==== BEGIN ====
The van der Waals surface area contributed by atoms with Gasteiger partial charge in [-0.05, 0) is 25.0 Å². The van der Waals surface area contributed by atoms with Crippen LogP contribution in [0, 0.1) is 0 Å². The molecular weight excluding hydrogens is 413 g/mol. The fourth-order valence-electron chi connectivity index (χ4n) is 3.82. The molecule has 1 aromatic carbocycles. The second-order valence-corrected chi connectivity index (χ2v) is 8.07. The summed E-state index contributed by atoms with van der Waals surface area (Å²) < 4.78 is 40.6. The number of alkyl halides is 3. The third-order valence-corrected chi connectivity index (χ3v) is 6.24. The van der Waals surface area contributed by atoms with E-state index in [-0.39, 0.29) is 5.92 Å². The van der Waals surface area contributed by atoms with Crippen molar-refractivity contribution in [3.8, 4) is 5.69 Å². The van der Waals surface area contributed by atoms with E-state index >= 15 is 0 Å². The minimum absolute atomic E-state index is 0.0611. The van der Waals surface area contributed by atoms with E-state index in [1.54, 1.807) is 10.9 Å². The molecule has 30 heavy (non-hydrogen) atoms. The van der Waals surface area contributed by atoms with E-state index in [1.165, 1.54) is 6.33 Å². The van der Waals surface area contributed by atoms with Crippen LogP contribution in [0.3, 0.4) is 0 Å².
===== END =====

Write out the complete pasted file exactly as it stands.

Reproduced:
The van der Waals surface area contributed by atoms with Gasteiger partial charge in [-0.05, 0) is 25.0 Å². The van der Waals surface area contributed by atoms with Crippen LogP contribution in [0, 0.1) is 0 Å². The molecular weight excluding hydrogens is 413 g/mol. The fourth-order valence-electron chi connectivity index (χ4n) is 3.82. The molecule has 1 aromatic carbocycles. The second-order valence-corrected chi connectivity index (χ2v) is 8.07. The summed E-state index contributed by atoms with van der Waals surface area (Å²) < 4.78 is 40.6. The number of alkyl halides is 3. The third-order valence-corrected chi connectivity index (χ3v) is 6.24. The van der Waals surface area contributed by atoms with E-state index in [-0.39, 0.29) is 5.92 Å². The van der Waals surface area contributed by atoms with Crippen molar-refractivity contribution in [3.8, 4) is 5.69 Å². The van der Waals surface area contributed by atoms with E-state index >= 15 is 0 Å². The minimum absolute atomic E-state index is 0.0611. The van der Waals surface area contributed by atoms with E-state index in [1.54, 1.807) is 10.9 Å². The molecule has 30 heavy (non-hydrogen) atoms. The van der Waals surface area contributed by atoms with E-state index in [1.165, 1.54) is 6.33 Å². The van der Waals surface area contributed by atoms with Crippen LogP contribution in [0.3, 0.4) is 0 Å².